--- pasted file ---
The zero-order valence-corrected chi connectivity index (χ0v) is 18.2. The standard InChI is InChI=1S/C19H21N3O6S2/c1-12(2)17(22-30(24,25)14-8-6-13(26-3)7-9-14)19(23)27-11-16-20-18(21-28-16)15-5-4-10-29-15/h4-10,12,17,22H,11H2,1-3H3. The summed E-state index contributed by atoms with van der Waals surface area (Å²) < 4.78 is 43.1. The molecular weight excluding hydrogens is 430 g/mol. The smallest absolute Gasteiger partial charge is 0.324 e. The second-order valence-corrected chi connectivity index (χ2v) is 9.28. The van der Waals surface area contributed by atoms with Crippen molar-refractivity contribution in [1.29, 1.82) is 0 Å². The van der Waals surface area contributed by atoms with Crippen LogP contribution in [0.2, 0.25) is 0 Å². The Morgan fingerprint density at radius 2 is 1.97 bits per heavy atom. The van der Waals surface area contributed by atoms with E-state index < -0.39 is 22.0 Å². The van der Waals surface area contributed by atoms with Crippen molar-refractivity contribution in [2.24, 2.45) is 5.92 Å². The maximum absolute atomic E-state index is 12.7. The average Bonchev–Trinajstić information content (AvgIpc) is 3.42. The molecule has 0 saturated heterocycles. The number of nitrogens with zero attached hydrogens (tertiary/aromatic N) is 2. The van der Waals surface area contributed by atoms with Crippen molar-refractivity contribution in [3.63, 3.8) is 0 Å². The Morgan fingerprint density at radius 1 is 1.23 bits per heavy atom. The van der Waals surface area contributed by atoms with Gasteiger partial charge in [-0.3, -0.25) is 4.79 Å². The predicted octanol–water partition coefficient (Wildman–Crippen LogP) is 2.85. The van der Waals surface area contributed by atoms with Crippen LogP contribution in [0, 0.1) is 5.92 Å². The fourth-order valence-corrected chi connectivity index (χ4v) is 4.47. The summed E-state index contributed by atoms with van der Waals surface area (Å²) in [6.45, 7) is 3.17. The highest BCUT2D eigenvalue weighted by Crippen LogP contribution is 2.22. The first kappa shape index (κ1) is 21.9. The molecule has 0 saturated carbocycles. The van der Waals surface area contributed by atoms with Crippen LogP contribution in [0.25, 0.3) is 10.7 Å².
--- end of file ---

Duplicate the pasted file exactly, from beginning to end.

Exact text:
The zero-order valence-corrected chi connectivity index (χ0v) is 18.2. The standard InChI is InChI=1S/C19H21N3O6S2/c1-12(2)17(22-30(24,25)14-8-6-13(26-3)7-9-14)19(23)27-11-16-20-18(21-28-16)15-5-4-10-29-15/h4-10,12,17,22H,11H2,1-3H3. The summed E-state index contributed by atoms with van der Waals surface area (Å²) < 4.78 is 43.1. The molecular weight excluding hydrogens is 430 g/mol. The smallest absolute Gasteiger partial charge is 0.324 e. The second-order valence-corrected chi connectivity index (χ2v) is 9.28. The van der Waals surface area contributed by atoms with Crippen molar-refractivity contribution in [1.29, 1.82) is 0 Å². The van der Waals surface area contributed by atoms with Crippen LogP contribution in [0.2, 0.25) is 0 Å². The Morgan fingerprint density at radius 2 is 1.97 bits per heavy atom. The van der Waals surface area contributed by atoms with E-state index < -0.39 is 22.0 Å². The van der Waals surface area contributed by atoms with Crippen molar-refractivity contribution in [2.24, 2.45) is 5.92 Å². The maximum absolute atomic E-state index is 12.7. The average Bonchev–Trinajstić information content (AvgIpc) is 3.42. The molecule has 0 saturated heterocycles. The number of nitrogens with zero attached hydrogens (tertiary/aromatic N) is 2. The van der Waals surface area contributed by atoms with Crippen molar-refractivity contribution in [3.63, 3.8) is 0 Å². The Morgan fingerprint density at radius 1 is 1.23 bits per heavy atom. The van der Waals surface area contributed by atoms with Gasteiger partial charge in [-0.3, -0.25) is 4.79 Å². The predicted octanol–water partition coefficient (Wildman–Crippen LogP) is 2.85. The van der Waals surface area contributed by atoms with Crippen LogP contribution in [0, 0.1) is 5.92 Å². The fourth-order valence-corrected chi connectivity index (χ4v) is 4.47. The summed E-state index contributed by atoms with van der Waals surface area (Å²) in [6.45, 7) is 3.17. The highest BCUT2D eigenvalue weighted by Crippen LogP contribution is 2.22. The first kappa shape index (κ1) is 21.9. The molecule has 0 saturated carbocycles. The van der Waals surface area contributed by atoms with Crippen LogP contribution in [0.25, 0.3) is 10.7 Å².